Getting it all to the Table

Most decision makers I’ve met in the Department of Defense appreciate having someone hand them good insight or solid context that pertains to a decision that they need to make – provided the insight or context comes in a timely manner. Getting information to a decision maker after the decision has been made can actually be quite disruptive. Undoing and redoing a decision can be painful, and few decision makers enjoy this.

The Department of Defense has a lot of information systems, information models like Enterprise Architecture, and analysts. But having been in many senior level decision meetings, I can attest to the fact that not much of the “product” produced by these systems, models and analysts actually makes it into the room when decisions get made. If it does make it into the room, it’s usually too complicated to dissect or too watered down to be useful. Consequently, we often make the “best” decisions we can and then look back and say to ourselves – if we only knew…

The problem is that the decision making cycle time is not in sync with the time it takes to pull together relevant, accurate and complete information. Models take time to make and even longer to use. Information systems are not talking to one another, and the data in one system may have a different meaning from the data in another system. Analysts question everything, build models, interpret data, and in general, try to help mitigate this problem, but it takes too long! By the time the analysis is done, the decision was already made and the decision makers have moved on to something else.

This poses a real challenge for the transformation community. Do we have to get information faster? How do we verify accuracy and completeness? How to we get exactly what we need, at the time we need it, to the people who need it, and follow up afterward to make sure that whatever decision was made at the decision making table is re-absorbed back into our models and used to inform future decisions.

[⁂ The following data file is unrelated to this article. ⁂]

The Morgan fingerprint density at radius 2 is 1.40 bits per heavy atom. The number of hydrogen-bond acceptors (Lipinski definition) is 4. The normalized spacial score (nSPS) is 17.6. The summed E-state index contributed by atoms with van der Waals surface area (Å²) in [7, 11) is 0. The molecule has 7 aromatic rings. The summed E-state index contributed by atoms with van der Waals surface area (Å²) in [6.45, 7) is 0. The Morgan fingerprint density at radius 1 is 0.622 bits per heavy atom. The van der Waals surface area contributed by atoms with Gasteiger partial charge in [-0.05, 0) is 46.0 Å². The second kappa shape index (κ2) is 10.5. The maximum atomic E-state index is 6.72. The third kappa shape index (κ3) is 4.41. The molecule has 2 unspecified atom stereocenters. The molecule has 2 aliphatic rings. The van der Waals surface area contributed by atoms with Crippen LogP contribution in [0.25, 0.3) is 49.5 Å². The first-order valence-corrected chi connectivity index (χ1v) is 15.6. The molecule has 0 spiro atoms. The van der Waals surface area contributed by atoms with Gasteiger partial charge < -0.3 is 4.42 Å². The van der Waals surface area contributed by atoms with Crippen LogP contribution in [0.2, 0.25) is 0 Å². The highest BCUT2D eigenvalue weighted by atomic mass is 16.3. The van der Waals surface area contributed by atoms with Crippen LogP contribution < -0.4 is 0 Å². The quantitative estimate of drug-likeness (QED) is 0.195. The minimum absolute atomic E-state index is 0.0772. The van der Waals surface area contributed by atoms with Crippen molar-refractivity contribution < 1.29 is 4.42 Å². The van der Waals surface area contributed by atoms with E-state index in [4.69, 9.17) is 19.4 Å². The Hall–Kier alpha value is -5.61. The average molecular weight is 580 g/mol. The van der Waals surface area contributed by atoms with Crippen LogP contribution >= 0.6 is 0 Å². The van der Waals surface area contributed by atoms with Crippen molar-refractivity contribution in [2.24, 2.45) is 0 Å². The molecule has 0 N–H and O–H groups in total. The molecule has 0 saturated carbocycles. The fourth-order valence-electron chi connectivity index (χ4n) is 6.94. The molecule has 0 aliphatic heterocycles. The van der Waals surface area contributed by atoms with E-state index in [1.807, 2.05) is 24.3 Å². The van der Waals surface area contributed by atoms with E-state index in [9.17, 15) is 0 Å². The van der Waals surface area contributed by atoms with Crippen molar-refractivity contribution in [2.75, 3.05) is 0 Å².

The answer involves a good blend of technology enhancements, decision processing modifications, and expectations management. Technology enhancements need to focus on getting usable information out of multiple distributed systems faster and easier. Decision processing modifications need to help us sort out tactical decisions (ones that need to be made right away and are less likely to have long range consequences) from strategic decisions (those that don’t have to be made right away and are more likely to have long range consequences). And expectation management needs to simultaneously reduce the stress of waiting and increase the speed of production.

Fortunately, the Business Transformation Agency has made some progress on the technology enhancement front. Driven by a Department-wide need for a streamlined acquisition approach, the agency developed a model and a technology support system within what’s currently referred to as the Business Capability Lifecycle (BCL).

The BCL is powered by a technology core that pulls information from distributed data sources throughout the DoD. People can withdraw from and deposit into this core at every step throughout a capability lifecycle. This core holds relevant financial, systems, context, and historical information about new investments that are being presented to decision makers for approval. Until recently, the notion that we could pull mass amounts of information together in a timely manner was mostly theory. Today, it’s a reality through the use of mashups.

The Business Transformation Agency has put recent advances in technology to work. Using a system that runs off of a Defense Knowledge Online (DKO) back bone, the BTA has devised a way to push and pull data from many legacy data sources, then run some logic to organize this data into relevant information gives new context to decision makers. As of this writing, decision makers in the DoD are quite literally only a few mouse clicks from dashboards of relevant financial, systems, context and systems information.

The days of bringing just what’s in your head or in a limited briefer’s deck to the decision table are rapidly coming to an end. With maturity of these push/pull technologies, decision makers can now bring up an Internet connection and ask to see “live” information about whatever they are deciding upon.

The promise of these new technology enhancements is the promise of better quality decisions. It will help to produce decisions that are more likely to result in long term positive changes in the Department.

For similar posts, see my personal Blog.

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